5.3.2 Stereo Laparoscope

A stereo laparoscope will maintain the geometry offsets required for accurate depth extraction. Because of our dual tube prototype arrangement, the laparoscope is not easily adjusted inside the patient. Several different style stereo laparoscopes are available but the style needed requires a high contrast ratio between images since one tube path is the high speed camera while the other is the ultra-bright projector.

5.3.3 Increased light depth

Because the inside of the body is wet, it is highly specular. This causes problems for projection devices blinding the camera from various places on the surfaces. To reduce this blinding problem on the imager, increased digital depth from 8 bits to 12 or more are needed.

Currently, there are not any high resolution, high-speed cameras with greater than 8 bits output of sensitivity. When cameras become available, this would be the easiest way to reduce the specularity problem. For now, we propose a secondary scanning of the image with the camera’s shutter open for 1/8 the normal duration. Combining this data to the full intensity data will result in 12 bits of light intensity information per pixel.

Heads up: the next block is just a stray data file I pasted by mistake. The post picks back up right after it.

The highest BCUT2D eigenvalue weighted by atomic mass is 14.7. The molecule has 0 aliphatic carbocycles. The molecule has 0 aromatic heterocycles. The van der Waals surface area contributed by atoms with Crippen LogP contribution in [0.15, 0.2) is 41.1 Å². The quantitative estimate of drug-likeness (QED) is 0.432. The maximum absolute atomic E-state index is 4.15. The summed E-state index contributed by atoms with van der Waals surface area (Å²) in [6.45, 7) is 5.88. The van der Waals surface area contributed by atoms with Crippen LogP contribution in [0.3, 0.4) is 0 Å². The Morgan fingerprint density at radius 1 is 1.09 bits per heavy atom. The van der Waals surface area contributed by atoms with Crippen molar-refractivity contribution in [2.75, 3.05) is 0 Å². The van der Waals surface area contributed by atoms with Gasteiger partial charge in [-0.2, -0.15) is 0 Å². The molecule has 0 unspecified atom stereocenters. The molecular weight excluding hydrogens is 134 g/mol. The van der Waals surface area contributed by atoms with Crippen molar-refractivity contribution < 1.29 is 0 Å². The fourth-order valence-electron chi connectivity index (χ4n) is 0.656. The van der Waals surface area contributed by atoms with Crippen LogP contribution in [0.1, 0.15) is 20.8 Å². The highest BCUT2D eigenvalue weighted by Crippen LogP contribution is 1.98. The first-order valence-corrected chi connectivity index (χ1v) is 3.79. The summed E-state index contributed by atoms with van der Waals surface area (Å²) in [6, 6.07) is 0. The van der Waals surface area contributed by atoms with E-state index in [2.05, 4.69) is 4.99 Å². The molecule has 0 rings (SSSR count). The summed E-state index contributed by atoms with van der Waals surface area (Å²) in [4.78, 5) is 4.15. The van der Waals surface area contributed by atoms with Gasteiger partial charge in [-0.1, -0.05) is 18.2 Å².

Another method to reduce the specularity problem is by various polarizing schemes between both the camera and the projector. Since the reflective LCD is already polarized, unwanted reflections by adding a polarizer on the camera side can be reduced for some angles.

6. Summary

It has been shown that structured light systems are feasible and that high-speed structured light is possible and has been shown operationally. However, we believe that newer, more stable hardware should allow for more reliable systems that will make available useful systems for manufacturing, dynamic modeling and medical use.

7. ACKnowledgments

We want to thank the following for all the help and knowledge that they lent us for this research: Henry Fuchs, Mark Livingston, Sang-Uok Kum, Remesh Raskar, Michael Rosenthal, and Andrei State.

8. references